Up until 2013, Hillary Clinton was staunchly against gay marriage. She gave speeches defending the sacredness of the union between a man and a woman as a New York senator and supported her husband when he signed the 1996 Defense of Marriage Act. Then, in 2013, she changed course. The Wall Street Journal described in detail her long road to becoming pro-gay marriage:
For most of her career in politics Mrs. Clinton supported many gay-rights stances but opposed same-sex marriage, favoring arrangements like civil unions that fell short of marriage. Not until 2013 did she take the position that gays and lesbians should be allowed to marry.
PolitiFact gave Clinton a "full flop" on the issue.
Then we have her meandering route on illegal immigration. In 2007, she was against giving drivers licenses to illegals, something an audience member reminded her at MSNBC town hall in Nevada last week. She told that voter she had essentially changed her mind. In June of 2014, Clinton proposed sending home children detained at the border. A few months ago, she also promised to never again use the term "illegal immigrant."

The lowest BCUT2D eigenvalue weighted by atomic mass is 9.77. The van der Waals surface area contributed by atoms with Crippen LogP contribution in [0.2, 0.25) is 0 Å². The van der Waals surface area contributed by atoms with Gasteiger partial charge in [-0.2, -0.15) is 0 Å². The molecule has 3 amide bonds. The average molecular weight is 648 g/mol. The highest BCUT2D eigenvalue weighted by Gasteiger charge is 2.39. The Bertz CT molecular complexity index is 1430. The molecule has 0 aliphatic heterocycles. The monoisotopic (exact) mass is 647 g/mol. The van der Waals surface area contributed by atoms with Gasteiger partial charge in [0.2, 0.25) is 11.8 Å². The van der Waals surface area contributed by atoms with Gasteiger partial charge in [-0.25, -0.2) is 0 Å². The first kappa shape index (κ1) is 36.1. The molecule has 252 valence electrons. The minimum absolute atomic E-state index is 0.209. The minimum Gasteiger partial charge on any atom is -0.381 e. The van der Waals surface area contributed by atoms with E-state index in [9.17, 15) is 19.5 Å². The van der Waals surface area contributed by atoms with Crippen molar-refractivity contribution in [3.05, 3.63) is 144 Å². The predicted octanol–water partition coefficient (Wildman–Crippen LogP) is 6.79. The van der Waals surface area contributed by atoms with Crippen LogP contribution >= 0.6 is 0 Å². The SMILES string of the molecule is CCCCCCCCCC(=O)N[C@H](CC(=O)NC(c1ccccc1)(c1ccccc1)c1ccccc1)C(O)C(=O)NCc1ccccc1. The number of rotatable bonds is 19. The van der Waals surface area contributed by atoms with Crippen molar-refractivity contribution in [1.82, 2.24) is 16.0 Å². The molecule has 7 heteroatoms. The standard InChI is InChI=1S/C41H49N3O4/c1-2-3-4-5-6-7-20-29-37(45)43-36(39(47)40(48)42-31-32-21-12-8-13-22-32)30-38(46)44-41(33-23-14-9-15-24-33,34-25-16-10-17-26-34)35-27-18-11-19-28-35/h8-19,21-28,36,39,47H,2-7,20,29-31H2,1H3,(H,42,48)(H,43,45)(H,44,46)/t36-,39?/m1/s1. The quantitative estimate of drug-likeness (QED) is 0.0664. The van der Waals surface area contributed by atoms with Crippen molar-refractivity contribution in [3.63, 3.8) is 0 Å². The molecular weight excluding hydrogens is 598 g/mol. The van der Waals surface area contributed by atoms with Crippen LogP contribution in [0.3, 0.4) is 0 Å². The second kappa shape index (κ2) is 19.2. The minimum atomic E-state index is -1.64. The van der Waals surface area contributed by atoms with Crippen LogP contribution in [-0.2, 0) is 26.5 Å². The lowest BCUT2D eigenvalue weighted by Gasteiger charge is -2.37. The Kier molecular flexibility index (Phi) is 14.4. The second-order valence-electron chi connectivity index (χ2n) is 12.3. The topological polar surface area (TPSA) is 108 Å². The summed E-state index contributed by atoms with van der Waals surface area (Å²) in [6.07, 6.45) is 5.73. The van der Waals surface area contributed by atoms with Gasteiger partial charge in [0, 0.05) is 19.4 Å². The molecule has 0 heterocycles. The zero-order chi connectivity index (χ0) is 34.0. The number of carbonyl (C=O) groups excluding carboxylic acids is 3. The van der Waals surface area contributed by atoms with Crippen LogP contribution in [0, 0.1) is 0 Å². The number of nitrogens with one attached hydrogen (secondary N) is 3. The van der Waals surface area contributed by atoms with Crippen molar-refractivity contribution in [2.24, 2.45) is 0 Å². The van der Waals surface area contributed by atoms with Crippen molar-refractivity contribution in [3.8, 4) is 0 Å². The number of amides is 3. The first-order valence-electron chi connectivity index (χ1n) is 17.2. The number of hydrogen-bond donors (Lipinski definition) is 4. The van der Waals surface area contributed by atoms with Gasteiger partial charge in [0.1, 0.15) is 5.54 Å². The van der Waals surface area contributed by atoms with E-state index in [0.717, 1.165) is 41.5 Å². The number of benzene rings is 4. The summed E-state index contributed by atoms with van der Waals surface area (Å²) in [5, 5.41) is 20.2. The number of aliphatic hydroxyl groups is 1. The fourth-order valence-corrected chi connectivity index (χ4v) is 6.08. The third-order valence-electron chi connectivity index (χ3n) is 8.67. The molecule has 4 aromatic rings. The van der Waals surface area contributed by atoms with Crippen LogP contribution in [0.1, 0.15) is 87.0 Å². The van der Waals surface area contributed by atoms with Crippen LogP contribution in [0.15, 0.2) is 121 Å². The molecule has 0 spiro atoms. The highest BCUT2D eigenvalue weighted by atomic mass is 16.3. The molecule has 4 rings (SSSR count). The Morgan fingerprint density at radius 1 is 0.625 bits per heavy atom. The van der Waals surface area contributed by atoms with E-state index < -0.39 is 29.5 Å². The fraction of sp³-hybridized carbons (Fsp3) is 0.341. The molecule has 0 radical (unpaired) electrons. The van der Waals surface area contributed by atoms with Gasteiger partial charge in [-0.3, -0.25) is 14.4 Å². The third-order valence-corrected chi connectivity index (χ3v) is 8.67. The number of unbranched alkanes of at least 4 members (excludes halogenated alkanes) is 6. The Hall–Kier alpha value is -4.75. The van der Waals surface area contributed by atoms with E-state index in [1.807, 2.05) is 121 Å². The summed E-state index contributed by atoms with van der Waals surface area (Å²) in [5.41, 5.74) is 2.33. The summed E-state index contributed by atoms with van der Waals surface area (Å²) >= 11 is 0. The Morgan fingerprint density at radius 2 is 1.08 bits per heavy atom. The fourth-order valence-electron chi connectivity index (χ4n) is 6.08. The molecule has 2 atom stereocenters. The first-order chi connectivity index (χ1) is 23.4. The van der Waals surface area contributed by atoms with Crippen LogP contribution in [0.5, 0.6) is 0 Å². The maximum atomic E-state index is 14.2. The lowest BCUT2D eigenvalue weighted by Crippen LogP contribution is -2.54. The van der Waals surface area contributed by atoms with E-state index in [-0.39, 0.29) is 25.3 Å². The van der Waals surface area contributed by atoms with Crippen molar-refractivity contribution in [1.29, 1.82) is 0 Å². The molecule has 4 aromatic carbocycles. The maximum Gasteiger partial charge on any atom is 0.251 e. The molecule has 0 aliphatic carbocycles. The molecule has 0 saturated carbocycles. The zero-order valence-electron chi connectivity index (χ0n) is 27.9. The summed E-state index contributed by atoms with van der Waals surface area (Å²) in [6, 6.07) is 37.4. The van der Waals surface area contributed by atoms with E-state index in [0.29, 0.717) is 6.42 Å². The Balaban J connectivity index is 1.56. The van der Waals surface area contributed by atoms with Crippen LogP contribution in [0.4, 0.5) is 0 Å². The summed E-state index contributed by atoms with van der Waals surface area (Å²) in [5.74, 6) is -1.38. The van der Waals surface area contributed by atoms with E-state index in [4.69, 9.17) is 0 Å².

The trend is obvious: Clinton's views change with the political winds. Not until it was expedient did she appear to change course on key issues.
Yet, on CNN's State of the Union Sunday morning following her Nevada caucus win, Clinton told Jake Tapper she has always been "the same person fighting for the same values.”
Voters have a different perspective, indicating time and again they don't trust her.
How do you fix the trust issue? Tapper asked her.
"I'm going to keep reaching out to voters," Clinton said. "I'm going to do what I’ve always done. I understand that voters have questions. There’s an underlying question in the back of peoples’ minds. Is she in it for us or is she in it for herself?
Is it a good thing for Clinton's campaign that at this stage of the race voters still have to sort through her motive for running for president?
They don't seem to have that problem with Sanders, who has been consistent on issues that matter to progressives throughout his political career. That's part of the reason why he won the "honesty" numbers in Nevada, taking 84 percent of the vote among respondents who said they prioritize trustworthiness.